2. 2 points
    Take a deep breath and smile. Then ask them if they're OK. Then continue hiking. Not sure why you let this get to you... And stop hiking in those torn clothes, with a limp, and with a grimace on your face...:-)
  3. 1 point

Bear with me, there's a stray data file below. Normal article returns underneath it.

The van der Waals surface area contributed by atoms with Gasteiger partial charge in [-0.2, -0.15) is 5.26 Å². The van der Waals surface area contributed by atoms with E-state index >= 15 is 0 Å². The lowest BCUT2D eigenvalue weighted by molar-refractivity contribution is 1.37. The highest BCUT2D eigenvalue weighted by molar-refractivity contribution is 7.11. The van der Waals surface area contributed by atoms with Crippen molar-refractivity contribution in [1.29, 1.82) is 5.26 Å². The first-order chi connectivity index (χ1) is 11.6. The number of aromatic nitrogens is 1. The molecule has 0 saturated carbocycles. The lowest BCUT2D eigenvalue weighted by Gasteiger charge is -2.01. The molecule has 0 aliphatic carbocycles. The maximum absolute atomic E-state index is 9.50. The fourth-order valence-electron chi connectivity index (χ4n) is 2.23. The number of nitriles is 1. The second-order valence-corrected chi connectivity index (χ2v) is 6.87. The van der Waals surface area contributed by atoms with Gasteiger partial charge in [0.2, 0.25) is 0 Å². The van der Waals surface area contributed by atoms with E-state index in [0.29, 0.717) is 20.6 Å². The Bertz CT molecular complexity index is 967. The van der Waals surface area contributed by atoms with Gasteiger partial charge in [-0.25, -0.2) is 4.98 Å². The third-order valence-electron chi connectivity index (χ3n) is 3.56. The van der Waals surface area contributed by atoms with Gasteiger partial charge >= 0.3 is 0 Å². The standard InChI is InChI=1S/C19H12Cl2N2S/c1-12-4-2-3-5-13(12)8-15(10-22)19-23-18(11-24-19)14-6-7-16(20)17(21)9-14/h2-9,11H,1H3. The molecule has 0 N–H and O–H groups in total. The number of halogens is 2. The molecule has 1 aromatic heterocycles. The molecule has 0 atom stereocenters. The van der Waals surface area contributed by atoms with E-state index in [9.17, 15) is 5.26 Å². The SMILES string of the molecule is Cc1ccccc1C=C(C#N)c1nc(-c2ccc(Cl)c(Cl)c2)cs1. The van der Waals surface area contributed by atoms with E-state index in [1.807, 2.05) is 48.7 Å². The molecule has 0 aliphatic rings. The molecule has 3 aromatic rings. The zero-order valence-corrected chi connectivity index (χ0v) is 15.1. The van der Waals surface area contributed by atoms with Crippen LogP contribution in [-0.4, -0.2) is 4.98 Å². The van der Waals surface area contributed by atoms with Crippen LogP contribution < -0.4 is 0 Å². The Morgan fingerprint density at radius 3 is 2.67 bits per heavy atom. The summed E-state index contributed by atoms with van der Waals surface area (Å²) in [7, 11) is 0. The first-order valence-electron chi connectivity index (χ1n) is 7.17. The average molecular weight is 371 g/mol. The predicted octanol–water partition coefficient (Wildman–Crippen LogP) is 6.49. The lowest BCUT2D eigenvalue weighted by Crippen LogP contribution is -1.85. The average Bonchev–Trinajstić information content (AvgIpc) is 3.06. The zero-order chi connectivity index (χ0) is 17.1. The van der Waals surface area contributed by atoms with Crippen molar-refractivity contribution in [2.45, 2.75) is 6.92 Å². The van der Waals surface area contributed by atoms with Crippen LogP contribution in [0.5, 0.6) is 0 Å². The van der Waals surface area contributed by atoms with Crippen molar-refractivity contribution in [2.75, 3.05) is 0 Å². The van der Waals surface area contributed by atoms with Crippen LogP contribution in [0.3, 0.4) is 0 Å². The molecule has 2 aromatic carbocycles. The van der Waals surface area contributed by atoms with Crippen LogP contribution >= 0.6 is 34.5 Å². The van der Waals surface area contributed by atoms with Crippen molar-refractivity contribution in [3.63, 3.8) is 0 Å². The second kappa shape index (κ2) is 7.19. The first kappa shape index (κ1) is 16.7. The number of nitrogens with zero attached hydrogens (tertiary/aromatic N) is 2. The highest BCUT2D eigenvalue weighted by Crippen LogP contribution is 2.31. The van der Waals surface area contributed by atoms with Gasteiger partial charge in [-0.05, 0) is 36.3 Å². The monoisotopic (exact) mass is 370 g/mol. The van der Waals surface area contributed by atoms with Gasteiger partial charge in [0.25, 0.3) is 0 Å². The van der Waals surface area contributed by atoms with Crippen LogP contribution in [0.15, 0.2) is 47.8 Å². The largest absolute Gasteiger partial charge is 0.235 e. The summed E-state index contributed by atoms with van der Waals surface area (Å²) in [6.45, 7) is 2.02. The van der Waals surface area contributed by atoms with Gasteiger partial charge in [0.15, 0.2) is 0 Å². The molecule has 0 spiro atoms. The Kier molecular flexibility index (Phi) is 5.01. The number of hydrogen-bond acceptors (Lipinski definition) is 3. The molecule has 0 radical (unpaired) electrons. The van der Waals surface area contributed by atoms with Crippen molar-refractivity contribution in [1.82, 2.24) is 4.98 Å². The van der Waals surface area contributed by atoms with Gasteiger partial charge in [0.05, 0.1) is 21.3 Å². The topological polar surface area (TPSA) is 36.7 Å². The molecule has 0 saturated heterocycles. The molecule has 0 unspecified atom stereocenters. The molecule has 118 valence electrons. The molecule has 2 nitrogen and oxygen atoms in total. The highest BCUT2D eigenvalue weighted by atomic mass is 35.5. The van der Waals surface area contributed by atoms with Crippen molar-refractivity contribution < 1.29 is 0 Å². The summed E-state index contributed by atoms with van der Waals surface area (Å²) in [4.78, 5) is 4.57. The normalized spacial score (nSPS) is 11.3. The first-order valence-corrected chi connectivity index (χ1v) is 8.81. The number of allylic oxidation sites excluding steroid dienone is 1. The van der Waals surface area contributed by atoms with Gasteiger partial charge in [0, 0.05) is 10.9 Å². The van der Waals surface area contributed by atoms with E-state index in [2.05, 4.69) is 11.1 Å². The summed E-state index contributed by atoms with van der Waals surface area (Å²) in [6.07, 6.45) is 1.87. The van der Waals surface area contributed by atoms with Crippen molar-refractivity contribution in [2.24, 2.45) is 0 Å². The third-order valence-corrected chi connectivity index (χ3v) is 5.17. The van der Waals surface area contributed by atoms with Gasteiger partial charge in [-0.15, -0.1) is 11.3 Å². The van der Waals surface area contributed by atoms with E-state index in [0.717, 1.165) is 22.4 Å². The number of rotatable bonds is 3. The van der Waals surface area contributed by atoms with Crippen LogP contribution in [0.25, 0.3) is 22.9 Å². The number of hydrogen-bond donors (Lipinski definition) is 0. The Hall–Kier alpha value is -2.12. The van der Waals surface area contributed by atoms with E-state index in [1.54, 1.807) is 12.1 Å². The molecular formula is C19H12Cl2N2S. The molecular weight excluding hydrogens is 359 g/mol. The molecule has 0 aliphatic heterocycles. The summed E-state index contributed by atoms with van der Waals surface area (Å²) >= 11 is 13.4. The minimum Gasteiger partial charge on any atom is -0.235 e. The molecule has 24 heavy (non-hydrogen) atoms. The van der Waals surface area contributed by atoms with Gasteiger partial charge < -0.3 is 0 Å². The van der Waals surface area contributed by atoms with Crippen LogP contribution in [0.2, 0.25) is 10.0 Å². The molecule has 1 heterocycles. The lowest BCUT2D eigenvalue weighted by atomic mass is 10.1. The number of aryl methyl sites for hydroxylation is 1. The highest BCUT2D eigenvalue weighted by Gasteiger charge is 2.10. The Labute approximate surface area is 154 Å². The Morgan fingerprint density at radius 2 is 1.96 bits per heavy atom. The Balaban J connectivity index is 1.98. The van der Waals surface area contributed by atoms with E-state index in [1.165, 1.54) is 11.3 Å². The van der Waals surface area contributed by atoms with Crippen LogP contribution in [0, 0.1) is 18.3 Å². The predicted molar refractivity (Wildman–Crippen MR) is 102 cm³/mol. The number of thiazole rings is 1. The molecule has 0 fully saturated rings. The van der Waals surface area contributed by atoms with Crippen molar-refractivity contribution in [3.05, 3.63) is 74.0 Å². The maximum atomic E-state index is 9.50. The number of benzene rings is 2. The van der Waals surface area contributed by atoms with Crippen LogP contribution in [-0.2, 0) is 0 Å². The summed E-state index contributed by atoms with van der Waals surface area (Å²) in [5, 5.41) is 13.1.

Like most backpackers, my cook kit usually consists of a stove, pot, spork, and mug. Sometimes I even forego the mug in a quest for simplicity and weight savings and just drink my tea and coffee out of the pot. And, inadvertently, I’ve left my spork behind once or twice and enjoyed extremely minimal and inconvenient weight savings. However, under certain conditions, I’ve been known to expand my cook kit to include a non-stick skillet and cook up meals normally reserved for car camping or the kitchen at home. Scrambled eggs, veggie quesadillas, ground beef for tacos, and chocolate chip pancakes have all been cooked up at one time or another on backpacking trips – meals that would’ve been virtually impossible to make without a skillet. The MSR Quick Skillet has been my skillet of choice for nearly ten years of backpacking and if you’re looking to expand your cooking options beyond dehydrated or freeze-dried options or simple one-pot meals, this skillet is an excellent choice. Weighing in at 5.9 ounces, this additional piece of cookware isn’t horribly noticeable when added to a backpack for an overnight or short multi-day trip. The handle is removable, which makes it easy to pack up. I use this skillet in conjunction with the MSR Alpine Spatula (given the non-stick coating, only plastic utensils are advisable), which folds up conveniently and weighs less than an ounce. Although this a review of the skillet, it is worth noting that the tip of the spatula is prone to melting when placed in contact with the heated pan for more than a few seconds, so use appropriate diligence to avoid unpleasant consequences. Aside from that, I have found this pairing of utensils to be all that is needed to cook delicious and creative meals in the backcountry. Cleaning this skillet is a breeze and only needs a minimum of water (be sure wash this and other cookware in compliance with Leave No Trace principles and pack out food scraps). For the most part, after removing any food particles, a quick wipe with a damp paper towel and some water to rinse is all I’ve found is required. The non-stick coating has remained largely intact, although the rim is starting to lose some of its coating – likely from being packed with other cookware items that rub against it. I’ve used this skillet on MSR Whisperlite and Primus Micron stoves, and on a woodstove in a fire lookout. Although the skillet is made from aluminum, one notable limitation of this skillet is that it tends to hotspot in the middle and not evenly distribute heat throughout the pan. This should come as no surprise to anyone familiar with cooking in the backcountry, but it is something to be aware of when using this skillet. I’ve been able to get around this by simply moving the skillet around in a circular motion when cooking and making sure it doesn’t sit directly on the burner for too long. This “babysitting” is a bit tedious, but I’ve found the results are worth the extra attention you have to pay when cooking with it. One of my favorite meals to cook in this skillet is veggie quesadillas. Two 10-inch tortillas (folded in half) fit in this skillet with a little squeezing (its 7.75 inches wide) so you can cook two at once. Mexican rice, your choice of backpacking spices, and jerky tossed in the skillet is a great entrée that I've found makes for a great group meal as well. When staying at lookouts or backcountry cabins, another easy and tasty meal is tacos. I cook the ground beef or turkey at home and simply re-heat it on the skillet. With none of the other ingredients typically requiring cooking, this meal cooks up quickly and with little clean up or other preparation. Pancakes with chocolate chips, fresh huckleberries, or banana slices tossed in are a great morning dish to make using this skillet. I use a fair amount of butter to prevent sticking and make sure the pan is moved in a slow circle over the stove so the pancake doesn’t end up burned in the middle and uncooked on the outer edges. Scrambled eggs are also easy to make using the same strategy and, if you have extra cheese and tortillas handy, can result in a tasty burrito for breakfast. Overall, I’d recommend this skillet to anyone looking to add some flexibility to their backpacking (or car camping) cooking options. At a reasonable price and modest weight, it isn’t a major investment after you’ve acquired your initial backpacking kit (and likely gotten tired of freeze-dried meals, or oatmeal breakfasts). Eating tasty, fresh food in beautiful locations can be a memorable experience and this skillet is a great tool to help you experience that. The MSR Quick Skillet retails for $30 – find in here at REI and on